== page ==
Like Wenceslas, I looked out upon a feast of Stephen, but my feast was the 800 or so pages of Stephen King’s novel from this year, Duma Key.
I am a big fan of Stephen King’s ability to make people disappear into his stories, and this quality was something I particularly appreciated whilst commuting. I wouldn’t say I am a fan of horror writing, but I am a fan of any author that can do this conjuring trick. I also admire the longevity of his stories; the way they creep and linger in your mind way after the book has been shut and put back on the shelf.
Duma Key is a very long book, yet it didn’t outstay its welcome with superfluous passages, as I didn’t feel the need to skim and skip over the surface. I fell into the book very quickly with the excitement readers get when they know they are about to tumble down a good rabbit hole, and for the first 500 or so pages I barely surfaced for air. Yet for me the pace didn’t last, as the brilliant atmosphere built from the beginning finally congealed and trickled away with an unconvincing denouement. Similar descriptions from ‘It’, similar sleight of hand from ‘The Shining’, similar feeling from one of his shorter stories, The Langoliers – and somehow each one meant more in its previous state than here in its reincarnation.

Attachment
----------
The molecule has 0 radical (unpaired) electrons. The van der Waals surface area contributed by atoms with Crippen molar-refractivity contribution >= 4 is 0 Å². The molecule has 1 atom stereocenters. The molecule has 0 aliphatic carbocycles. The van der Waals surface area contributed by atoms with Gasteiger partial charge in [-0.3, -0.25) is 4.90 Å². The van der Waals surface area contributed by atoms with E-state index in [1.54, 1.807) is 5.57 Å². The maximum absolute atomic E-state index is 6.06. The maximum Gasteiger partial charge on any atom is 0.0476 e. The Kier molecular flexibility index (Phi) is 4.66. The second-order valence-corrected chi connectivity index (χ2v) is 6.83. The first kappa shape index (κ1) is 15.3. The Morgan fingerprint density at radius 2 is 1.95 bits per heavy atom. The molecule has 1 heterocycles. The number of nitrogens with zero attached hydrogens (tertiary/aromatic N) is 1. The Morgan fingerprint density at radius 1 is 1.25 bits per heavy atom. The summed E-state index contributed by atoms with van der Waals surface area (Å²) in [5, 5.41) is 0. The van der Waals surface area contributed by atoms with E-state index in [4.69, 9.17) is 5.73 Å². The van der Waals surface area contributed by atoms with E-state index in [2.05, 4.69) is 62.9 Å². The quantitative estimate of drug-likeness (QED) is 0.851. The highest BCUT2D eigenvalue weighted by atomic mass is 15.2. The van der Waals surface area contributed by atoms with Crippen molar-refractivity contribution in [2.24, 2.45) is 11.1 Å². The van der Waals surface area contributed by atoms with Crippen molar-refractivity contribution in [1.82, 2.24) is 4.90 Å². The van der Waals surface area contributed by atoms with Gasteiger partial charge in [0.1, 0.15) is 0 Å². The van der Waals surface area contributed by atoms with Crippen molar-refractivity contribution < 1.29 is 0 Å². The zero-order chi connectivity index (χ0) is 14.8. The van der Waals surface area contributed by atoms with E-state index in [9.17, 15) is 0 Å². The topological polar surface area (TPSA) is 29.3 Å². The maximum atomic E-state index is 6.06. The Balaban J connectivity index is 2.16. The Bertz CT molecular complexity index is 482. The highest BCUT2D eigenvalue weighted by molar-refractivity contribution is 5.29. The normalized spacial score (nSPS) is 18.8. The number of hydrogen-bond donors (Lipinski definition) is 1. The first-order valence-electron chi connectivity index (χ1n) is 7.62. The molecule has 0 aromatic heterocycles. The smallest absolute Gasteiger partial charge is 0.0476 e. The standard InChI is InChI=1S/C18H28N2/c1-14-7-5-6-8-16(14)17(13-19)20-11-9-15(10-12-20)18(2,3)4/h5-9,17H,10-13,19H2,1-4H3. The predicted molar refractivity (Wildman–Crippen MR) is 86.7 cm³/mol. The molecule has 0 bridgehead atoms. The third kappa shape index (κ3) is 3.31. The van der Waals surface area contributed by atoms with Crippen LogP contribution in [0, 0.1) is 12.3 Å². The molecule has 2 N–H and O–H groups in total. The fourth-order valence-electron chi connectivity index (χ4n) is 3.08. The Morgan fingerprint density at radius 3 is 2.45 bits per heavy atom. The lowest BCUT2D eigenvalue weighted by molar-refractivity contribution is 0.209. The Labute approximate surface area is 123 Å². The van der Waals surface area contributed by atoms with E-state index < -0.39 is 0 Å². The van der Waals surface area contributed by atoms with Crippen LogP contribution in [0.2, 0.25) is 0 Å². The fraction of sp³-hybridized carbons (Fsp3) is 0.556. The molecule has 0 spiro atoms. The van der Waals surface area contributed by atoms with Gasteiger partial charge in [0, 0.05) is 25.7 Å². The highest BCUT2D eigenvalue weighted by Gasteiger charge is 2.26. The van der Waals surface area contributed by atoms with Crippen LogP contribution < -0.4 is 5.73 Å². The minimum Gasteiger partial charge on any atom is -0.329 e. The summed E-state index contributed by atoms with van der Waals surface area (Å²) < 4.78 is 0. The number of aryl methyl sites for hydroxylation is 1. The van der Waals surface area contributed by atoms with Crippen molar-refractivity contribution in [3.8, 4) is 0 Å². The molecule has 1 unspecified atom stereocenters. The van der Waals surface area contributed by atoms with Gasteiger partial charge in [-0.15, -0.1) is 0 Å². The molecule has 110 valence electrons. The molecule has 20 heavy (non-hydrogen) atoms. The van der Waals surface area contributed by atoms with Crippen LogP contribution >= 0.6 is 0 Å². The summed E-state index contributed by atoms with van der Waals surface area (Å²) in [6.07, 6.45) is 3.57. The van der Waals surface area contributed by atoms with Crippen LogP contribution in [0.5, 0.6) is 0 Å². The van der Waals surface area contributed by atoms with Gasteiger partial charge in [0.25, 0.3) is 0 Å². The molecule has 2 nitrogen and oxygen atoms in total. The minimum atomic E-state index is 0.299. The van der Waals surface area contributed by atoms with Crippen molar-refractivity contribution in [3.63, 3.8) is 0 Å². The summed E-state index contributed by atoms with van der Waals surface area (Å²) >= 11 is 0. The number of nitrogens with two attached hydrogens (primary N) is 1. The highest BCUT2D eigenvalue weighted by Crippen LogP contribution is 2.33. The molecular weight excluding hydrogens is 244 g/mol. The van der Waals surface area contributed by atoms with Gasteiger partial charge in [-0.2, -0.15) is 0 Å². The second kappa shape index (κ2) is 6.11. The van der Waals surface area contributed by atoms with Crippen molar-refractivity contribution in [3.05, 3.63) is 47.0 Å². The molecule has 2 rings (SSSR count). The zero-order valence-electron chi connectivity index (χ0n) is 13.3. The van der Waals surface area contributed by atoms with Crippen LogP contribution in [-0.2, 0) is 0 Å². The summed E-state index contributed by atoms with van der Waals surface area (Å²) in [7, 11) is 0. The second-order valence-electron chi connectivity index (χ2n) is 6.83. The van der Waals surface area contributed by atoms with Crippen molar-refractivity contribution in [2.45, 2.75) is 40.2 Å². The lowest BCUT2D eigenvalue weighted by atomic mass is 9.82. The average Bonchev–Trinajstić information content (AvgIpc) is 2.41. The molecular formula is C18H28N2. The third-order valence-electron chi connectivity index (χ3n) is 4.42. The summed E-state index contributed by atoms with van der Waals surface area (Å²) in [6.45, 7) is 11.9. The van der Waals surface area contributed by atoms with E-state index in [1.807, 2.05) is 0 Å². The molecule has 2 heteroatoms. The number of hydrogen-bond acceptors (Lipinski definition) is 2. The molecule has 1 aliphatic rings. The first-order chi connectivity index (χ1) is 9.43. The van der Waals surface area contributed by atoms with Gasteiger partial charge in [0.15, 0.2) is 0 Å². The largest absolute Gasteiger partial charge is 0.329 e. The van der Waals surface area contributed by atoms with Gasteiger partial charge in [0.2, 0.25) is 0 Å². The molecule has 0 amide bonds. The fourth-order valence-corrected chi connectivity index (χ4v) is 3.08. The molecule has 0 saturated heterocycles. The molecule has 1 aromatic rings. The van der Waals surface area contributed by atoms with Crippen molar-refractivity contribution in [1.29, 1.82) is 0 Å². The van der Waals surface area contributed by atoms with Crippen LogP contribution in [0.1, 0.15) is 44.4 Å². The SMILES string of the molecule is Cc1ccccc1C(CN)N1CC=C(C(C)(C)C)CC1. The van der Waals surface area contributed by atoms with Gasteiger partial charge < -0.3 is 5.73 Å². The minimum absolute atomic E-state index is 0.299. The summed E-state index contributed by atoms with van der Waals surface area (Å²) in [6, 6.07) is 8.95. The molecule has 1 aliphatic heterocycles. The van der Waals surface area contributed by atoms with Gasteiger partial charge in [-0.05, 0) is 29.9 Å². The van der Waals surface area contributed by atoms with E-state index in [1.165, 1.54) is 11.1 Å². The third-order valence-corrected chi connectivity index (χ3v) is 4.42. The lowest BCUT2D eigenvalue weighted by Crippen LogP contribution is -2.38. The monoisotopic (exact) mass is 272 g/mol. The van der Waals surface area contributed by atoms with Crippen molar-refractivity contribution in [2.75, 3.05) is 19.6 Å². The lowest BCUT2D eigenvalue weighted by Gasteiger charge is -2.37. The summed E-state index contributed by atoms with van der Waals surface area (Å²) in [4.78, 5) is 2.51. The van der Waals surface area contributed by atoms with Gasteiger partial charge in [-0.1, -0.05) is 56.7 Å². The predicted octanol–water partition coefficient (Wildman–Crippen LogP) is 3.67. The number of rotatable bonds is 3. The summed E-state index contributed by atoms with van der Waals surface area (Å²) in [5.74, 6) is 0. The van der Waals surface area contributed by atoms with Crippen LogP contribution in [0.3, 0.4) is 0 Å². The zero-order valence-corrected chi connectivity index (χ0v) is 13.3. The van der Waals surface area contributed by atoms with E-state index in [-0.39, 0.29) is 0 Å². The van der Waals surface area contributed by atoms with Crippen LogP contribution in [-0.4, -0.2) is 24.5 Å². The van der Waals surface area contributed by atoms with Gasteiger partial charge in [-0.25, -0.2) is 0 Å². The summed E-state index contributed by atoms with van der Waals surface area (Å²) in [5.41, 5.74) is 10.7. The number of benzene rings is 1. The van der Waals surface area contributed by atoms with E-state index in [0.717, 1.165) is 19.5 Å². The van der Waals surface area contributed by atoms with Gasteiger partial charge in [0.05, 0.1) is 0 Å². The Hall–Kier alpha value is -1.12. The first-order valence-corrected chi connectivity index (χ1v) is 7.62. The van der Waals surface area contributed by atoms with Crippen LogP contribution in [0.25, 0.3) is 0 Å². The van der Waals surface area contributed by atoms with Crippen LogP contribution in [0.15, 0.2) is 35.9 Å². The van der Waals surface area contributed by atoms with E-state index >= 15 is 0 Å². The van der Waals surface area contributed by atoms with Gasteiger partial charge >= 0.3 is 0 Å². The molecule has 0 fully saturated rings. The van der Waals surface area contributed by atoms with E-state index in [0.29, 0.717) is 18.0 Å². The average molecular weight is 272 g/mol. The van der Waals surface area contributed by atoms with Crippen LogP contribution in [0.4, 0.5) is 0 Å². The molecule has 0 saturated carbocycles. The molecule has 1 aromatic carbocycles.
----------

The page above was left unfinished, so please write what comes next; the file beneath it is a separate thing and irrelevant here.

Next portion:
But having said that, this is still a very good book – I am just inordinately fussy when it comes to my favourite writers. I want to be astounded each and every time, and have my investment in their world pay back a dividend of hours well spent. Duma Key was a good investment in that sense, it may not be the best book for me from Stephen King’s extensive back catalogue, but it certainly had the power to hold my attention, and capture my imagination.
It also made me want to write.